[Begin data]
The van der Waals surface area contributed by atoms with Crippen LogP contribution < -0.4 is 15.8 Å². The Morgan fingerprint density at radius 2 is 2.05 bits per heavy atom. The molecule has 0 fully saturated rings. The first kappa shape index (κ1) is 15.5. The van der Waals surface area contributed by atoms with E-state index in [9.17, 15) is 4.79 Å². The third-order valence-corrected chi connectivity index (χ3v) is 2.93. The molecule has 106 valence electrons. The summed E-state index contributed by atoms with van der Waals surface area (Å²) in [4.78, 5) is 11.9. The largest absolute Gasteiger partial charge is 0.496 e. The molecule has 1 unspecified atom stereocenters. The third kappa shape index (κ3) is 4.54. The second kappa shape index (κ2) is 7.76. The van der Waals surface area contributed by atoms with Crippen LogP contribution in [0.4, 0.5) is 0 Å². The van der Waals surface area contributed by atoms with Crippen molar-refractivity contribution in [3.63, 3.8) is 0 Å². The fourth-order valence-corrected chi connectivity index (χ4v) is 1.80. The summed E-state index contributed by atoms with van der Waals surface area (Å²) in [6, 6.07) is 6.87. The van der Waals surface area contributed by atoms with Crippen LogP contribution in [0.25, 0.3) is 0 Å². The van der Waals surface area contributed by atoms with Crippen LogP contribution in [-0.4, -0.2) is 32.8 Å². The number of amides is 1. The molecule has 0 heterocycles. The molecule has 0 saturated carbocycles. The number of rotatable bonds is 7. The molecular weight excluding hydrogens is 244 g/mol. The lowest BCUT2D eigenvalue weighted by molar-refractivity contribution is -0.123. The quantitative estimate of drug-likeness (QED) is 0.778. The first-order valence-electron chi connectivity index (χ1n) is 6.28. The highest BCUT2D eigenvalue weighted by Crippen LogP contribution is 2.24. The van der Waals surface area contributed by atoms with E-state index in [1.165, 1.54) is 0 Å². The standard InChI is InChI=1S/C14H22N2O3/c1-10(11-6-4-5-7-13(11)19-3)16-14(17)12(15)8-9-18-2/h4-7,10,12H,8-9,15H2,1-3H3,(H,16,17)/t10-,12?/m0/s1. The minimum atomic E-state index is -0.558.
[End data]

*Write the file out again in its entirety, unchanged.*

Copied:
The van der Waals surface area contributed by atoms with Crippen LogP contribution < -0.4 is 15.8 Å². The Morgan fingerprint density at radius 2 is 2.05 bits per heavy atom. The molecule has 0 fully saturated rings. The first kappa shape index (κ1) is 15.5. The van der Waals surface area contributed by atoms with E-state index in [9.17, 15) is 4.79 Å². The third-order valence-corrected chi connectivity index (χ3v) is 2.93. The molecule has 106 valence electrons. The summed E-state index contributed by atoms with van der Waals surface area (Å²) in [4.78, 5) is 11.9. The largest absolute Gasteiger partial charge is 0.496 e. The molecule has 1 unspecified atom stereocenters. The third kappa shape index (κ3) is 4.54. The second kappa shape index (κ2) is 7.76. The van der Waals surface area contributed by atoms with Crippen LogP contribution in [0.4, 0.5) is 0 Å². The van der Waals surface area contributed by atoms with Crippen molar-refractivity contribution in [3.63, 3.8) is 0 Å². The fourth-order valence-corrected chi connectivity index (χ4v) is 1.80. The summed E-state index contributed by atoms with van der Waals surface area (Å²) in [6, 6.07) is 6.87. The van der Waals surface area contributed by atoms with Crippen LogP contribution in [0.25, 0.3) is 0 Å². The van der Waals surface area contributed by atoms with Crippen LogP contribution in [-0.4, -0.2) is 32.8 Å². The number of amides is 1. The molecule has 0 heterocycles. The molecule has 0 saturated carbocycles. The number of rotatable bonds is 7. The molecular weight excluding hydrogens is 244 g/mol. The lowest BCUT2D eigenvalue weighted by molar-refractivity contribution is -0.123. The quantitative estimate of drug-likeness (QED) is 0.778. The first-order valence-electron chi connectivity index (χ1n) is 6.28. The highest BCUT2D eigenvalue weighted by Crippen LogP contribution is 2.24. The van der Waals surface area contributed by atoms with E-state index in [1.165, 1.54) is 0 Å². The standard InChI is InChI=1S/C14H22N2O3/c1-10(11-6-4-5-7-13(11)19-3)16-14(17)12(15)8-9-18-2/h4-7,10,12H,8-9,15H2,1-3H3,(H,16,17)/t10-,12?/m0/s1. The minimum atomic E-state index is -0.558.